Small Growers Present Mexico's Best Cup of CoffeeBy María Fernanda Barría | Wed, 07/28/2021 - 15:03
The Ministry of Agriculture and Rural Development (SADER) and several institutions awarded 30 coffee growers during the Cup of Excellence 2021 Contest that aims to promote Mexico's coffee's high-grade quality and highlight the country's top international standards.
SADER and the National Committee of the Coffee Producers, represented by the Mexican Association of the Coffee Production Chain (AMECAFÉ), indicate that many of the winners were from small-scale production units, many of them certified as organic, fair trade and carbon neutral. In addition, coffee growers report that their product generates tremendous demand in several international markets in Asia, Europe, Australia, North America and Mexico as well.
The eighth edition of the Cup of Excellence Contest has changed the paradigm and will also recognize small-scale coffee growers and not just large coffee farms. This year, 187 coffee tastings participated in the contest. The 30 winners were mainly small-scale producers, both with traditional and resilient varieties, with different types of processing, nevertheless, with a high degree of specialization technique.
Víctor Villalobos Arámbula, Minister of SADER, congratulated the winning coffee growers from Chiapas, the State of Mexico, Oaxaca, Puebla, Veracruz and Guerrero. He indicated that it is essential to implement a public-private strategy to promote the consumption of Mexican coffee, both in national and international markets, as this will allow the country to continue increasing per capita consumption, currently estimated at 1.51 kilograms.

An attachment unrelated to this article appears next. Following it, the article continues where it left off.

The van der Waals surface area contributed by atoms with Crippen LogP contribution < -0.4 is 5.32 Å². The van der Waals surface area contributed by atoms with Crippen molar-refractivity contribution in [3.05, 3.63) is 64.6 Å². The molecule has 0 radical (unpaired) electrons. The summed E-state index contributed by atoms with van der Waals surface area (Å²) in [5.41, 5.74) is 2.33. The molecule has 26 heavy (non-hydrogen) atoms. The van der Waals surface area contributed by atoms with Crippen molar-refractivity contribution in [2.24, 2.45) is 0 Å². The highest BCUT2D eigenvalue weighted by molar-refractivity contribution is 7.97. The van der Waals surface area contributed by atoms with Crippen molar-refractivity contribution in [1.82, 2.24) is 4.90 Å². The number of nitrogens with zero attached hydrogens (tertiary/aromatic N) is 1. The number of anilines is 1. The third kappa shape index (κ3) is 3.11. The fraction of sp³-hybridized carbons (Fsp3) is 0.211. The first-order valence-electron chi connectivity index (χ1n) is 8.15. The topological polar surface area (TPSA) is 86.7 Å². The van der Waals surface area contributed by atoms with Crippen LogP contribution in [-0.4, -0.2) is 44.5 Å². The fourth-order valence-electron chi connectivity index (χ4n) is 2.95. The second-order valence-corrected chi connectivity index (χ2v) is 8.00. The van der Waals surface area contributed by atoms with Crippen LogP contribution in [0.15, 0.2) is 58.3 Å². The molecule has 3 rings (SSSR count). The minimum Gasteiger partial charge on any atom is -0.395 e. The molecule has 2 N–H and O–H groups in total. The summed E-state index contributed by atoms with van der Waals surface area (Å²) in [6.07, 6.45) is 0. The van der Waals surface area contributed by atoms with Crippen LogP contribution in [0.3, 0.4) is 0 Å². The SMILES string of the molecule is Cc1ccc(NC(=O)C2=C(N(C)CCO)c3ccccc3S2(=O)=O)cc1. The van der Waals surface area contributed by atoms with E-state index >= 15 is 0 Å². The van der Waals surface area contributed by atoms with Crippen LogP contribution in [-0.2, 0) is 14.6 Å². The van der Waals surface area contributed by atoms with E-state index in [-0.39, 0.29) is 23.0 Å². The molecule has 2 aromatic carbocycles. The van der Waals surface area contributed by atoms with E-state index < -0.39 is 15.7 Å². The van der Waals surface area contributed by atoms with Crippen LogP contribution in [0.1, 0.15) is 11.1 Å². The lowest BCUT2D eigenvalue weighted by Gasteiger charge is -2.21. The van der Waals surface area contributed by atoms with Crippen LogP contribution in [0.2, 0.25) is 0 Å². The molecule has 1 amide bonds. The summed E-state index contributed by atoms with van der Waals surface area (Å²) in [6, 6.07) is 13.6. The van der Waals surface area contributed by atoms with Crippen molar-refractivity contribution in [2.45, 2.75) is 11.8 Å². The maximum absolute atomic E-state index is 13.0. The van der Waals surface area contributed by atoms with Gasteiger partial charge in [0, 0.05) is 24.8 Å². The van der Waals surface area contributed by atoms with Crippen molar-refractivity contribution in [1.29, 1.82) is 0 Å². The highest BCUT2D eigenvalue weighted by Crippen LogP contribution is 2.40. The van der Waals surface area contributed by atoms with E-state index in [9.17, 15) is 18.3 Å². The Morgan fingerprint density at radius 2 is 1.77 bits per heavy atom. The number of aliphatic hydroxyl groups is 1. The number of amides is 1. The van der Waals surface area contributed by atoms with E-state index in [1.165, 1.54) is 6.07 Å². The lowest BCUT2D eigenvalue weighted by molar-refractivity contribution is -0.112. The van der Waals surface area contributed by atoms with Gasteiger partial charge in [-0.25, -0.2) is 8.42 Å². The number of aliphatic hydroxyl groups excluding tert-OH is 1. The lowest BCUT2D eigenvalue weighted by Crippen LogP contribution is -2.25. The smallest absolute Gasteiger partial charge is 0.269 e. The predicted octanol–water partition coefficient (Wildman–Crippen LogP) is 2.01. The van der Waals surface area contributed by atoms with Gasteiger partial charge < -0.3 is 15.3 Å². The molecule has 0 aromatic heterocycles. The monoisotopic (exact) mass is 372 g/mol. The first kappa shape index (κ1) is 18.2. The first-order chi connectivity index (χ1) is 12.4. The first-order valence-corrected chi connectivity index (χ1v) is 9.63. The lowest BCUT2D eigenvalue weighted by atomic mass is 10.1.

As previously reported by MBN, the federal government has already worked on policies to promote and sustain coffee crops such as Production for Well-Being to encourage small and medium-sized growers. According to SADER, the program bolsters approximately 180,000 coffee growers, 66 percent of them belonging to indigenous groups. In addition, the emergency program "Production for Well-Being" launched a coffee financing scheme in 2020. This program seeks to provide financial aid to farmers to sustain their productive activity in the face of the sanitary contingency. Domestic products have been affected by the coffee rust epidemic, while the effects of climate change have aggravated fungal infestations.
Several government institutions have taken permanent actions to fight against the coffee rust epidemic to protect crops. SADER, through the National Service for Agri-Food Health, Safety and Quality (SENASICA), with the support of the National Institute of Forestry, Agricultural and Livestock Research (INIFAP) and the National Seed Inspection and Certification Service (SNICS), have supported with technical assistance and improved material resistant to pests and diseases.
In addition, Villalobos Arámbula urged public, private and international efforts, such as the Ministry of Labor and Social Security (STPS), IMSS, unions and the International Labor Organization (ILO), to ensure occupational health and safety in the agribusiness sector as well as protecting human rights of agricultural workers and prevent child labor in all farming activities.